Inside my head a battle is raging. Say it! I scream to myself. Just say it! Of course he wants you to drive. What do you think is going to happen if you ask?

Do you want me to drive?

The words still don’t come out. A sign for a rest area appears. It’s 2 miles ahead. Now’s my chance. I can do this.

Just ask him to stop at the rest area, then ask him. I shift in my seat, nervous for no reason.

Can we stop? Do you want me to drive?

This should be easy, but it’s not. The rest area is now only 1 mile ahead and still I’ve said nothing out loud. I need to say something soon or I will miss my chance.

Can we stop? Do you want me to drive?

Now half a mile ahead. It’s too late. If I ask you now you won’t have time to decide before we miss the turn off of the highway. I’m furious with myself but also a tiny bit relieved. The pressure is off. I have more time. I can ask you later.

Do you want me to drive?

Suddenly you seem to answer at least one of my unasked questions. Without a word you pull off into the parking area.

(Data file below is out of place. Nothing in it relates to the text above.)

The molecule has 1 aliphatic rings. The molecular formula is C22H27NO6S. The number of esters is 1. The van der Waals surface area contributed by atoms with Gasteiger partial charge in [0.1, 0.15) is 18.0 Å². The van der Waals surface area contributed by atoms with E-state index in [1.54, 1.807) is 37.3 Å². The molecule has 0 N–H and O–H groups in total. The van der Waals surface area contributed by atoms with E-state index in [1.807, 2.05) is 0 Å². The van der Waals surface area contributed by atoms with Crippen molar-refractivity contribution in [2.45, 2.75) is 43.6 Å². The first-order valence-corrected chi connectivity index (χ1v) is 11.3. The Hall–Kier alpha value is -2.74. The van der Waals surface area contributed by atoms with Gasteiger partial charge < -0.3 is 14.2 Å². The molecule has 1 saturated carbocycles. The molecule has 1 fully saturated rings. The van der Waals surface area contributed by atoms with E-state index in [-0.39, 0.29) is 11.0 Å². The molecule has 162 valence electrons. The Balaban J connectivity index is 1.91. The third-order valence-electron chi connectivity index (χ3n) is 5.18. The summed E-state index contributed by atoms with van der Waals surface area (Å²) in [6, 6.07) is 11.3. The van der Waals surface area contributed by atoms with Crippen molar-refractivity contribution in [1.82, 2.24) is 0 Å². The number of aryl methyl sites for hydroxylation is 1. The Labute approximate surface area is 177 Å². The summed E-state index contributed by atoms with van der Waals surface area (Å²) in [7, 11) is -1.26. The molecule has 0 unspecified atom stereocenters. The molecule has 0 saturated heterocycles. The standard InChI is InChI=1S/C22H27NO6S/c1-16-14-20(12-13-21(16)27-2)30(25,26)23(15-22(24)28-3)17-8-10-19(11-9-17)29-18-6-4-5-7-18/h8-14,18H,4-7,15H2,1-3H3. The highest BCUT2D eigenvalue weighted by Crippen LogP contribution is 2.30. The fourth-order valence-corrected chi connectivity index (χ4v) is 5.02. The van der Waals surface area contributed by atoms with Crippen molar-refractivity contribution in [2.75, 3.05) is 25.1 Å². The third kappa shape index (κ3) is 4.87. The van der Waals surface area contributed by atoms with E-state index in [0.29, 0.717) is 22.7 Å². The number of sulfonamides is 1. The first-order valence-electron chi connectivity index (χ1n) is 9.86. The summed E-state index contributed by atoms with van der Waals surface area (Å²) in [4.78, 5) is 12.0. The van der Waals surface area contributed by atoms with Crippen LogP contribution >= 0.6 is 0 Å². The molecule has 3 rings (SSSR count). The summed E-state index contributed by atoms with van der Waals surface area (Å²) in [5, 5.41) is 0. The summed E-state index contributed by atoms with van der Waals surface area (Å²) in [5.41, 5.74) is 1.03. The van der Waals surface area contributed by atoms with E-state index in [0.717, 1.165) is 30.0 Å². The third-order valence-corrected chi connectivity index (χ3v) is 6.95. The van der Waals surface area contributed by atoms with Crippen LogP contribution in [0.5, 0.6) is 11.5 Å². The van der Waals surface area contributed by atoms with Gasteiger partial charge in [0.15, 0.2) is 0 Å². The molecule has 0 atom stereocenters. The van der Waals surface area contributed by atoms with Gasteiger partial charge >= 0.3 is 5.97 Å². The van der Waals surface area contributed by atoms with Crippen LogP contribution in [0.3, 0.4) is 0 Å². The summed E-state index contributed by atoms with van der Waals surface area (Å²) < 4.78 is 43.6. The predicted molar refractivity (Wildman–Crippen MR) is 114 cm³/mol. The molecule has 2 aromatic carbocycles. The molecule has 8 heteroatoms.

Can we stop?

Yes. Your reply is as silent as my question.

We stand. We stretch. We use the restroom. As I’m waiting I formulate a plan. I’m going to ask you. This is my chance.

Do you want me to drive?

We begin the short walk back to the car. I take a deep breath. This is it. I’m finally going to do it.

“Do you want me to drive?”

I did it! This time I actually said it.

At first you say no. You’re tired of driving but for some reason you feel like you need to do the driving. Maybe because this road trip was your idea.

You don’t know how hard it was for me to ask the question. You don’t know I need you to say yes. Then finally…

Yes. Thank you. That would be great.

***************

Recently I took a road trip with a friend and on that drive I was humbled by this reminder that although I have grown a lot over the past several years, I still have work to do. It wasn’t so long ago that these moments were commonplace. The most trivial, mundane thought would get stuck in my head, trapped, unable to come out.

Do you want me to drive?

Why was I afraid to ask such a simple question? The friend I was with was not going to judge me for asking. He was not going to be angry at the question, or offended I had asked. This had nothing to do with him at all.